Pignanelli: Unlike many Democrats, I do not have a visceral hatred for George Bush. He is a well-meaning, affable guy inflicted with terrible judgment in crafting policies and selecting advisers. As a result, the "compassionate conservative" has metamorphosed into the "toxic Texan," and the voters need to replace him with John Kerry. The Bush administration correctly analyzed that the post 9/11 environment demands radical changes from government to adequately respond to terrorists and global economic challenges. Yet, Bush was reluctant — to the point of negligence — in taking advantage of a national willingness to adapt and restructure. He should have led the effort to establish the 9/11 commission in order to correct problems with national security. Instead, he irresponsibly delayed its creation and then stonewalled the eventual investigation. In the three years since the tragedy, there has not been a substantial reorganization improving our intelligence to warn America of threats. John Kerry will provide the long overdue overhaul of our intelligence-gathering agencies.
Presuming Bush and other world leaders were innocent victims of faulty intelligence regarding Iraq's weapons programs, the White House is the sole owner of the failure to develop and initiate a successful plan for postwar rebuilding. The administration has changed the course and focus of the Iraqi operations so many times the benefits derived from our presence are deteriorating. Without a doubt, all the achievements gained from this military action for the Iraqi people are a direct result of the bravery and diplomacy exhibited by our troops, not from the dysfunctional leadership descending from the top. High-profile Republican U.S. senators are now expressing deep concern over this quagmire. Without neoconservative baggage weighing him down, Kerry has the right strategy to win the war.
According to Dick Cheney, "Deficits no longer matter." Maybe $500 billion a year of debt is meaningless for a curmudgeon with heart troubles but not for most Americans. Not since the days of LBJ has the federal government expanded in such a short amount of time. Compounded with the tax cuts, the Bush budgets are raging monsters gobbling growth potential. Conversely, more than two-thirds of financial experts laud Kerry's economic plan to revitalize job creation and pare down government spending.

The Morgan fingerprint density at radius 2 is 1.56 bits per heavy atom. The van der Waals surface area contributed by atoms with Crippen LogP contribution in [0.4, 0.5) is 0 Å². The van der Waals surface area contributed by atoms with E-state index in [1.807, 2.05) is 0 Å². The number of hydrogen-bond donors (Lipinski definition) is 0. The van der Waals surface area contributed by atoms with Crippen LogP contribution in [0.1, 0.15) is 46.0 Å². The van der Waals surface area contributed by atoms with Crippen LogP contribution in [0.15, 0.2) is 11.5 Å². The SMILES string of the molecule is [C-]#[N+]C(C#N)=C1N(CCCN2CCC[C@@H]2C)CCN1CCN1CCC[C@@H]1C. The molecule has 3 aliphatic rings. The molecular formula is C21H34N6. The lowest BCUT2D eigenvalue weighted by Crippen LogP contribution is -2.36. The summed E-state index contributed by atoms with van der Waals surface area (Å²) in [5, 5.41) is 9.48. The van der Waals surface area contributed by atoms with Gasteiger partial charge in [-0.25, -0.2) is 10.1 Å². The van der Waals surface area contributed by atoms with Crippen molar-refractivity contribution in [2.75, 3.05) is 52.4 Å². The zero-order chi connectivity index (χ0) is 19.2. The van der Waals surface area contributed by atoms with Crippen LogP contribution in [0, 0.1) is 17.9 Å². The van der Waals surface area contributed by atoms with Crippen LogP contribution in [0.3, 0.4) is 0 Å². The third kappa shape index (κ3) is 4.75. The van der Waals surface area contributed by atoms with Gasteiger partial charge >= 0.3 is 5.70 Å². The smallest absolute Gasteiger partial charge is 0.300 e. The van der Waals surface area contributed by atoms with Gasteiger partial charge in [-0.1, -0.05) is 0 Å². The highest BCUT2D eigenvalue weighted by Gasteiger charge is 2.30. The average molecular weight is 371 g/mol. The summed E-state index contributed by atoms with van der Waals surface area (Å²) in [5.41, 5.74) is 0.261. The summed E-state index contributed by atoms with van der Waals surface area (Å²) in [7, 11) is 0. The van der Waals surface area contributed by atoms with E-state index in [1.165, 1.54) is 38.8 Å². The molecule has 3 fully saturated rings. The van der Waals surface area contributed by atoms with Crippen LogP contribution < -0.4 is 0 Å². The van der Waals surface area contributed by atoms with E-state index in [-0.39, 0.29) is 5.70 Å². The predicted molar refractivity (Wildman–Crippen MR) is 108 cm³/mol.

Although much maligned for his complex speaking style, America desperately needs the thoughtful deliberations and orchestrated actions of a President John Kerry.
At a local high school last week, a well-meaning teacher required her pupils to research the biography of all presidential candidates. Diligent students investigated the Personal Choice party contenders, including vice-presidential candidate Marilyn Chambers Taylor. A prolific movie star in the adult film industry since the 1970s, Ms. Taylor has an interesting and well-illustrated background easily accessible on the Internet. Not surprisingly, this civics lesson has prompted a new interest in politics for dozens of young Utahns.
Republican LaVarr Webb was policy deputy to Gov. Mike Leavitt and Deseret News managing editor. He now is a political consultant and lobbyist. E-mail: email@example.com. Democrat Frank Pignanelli is Salt Lake attorney, lobbyist and political adviser. A former candidate for Salt Lake mayor, Pignanelli served 10 years in the Utah House of Representatives, six years as House minority leader. E-mail: firstname.lastname@example.org.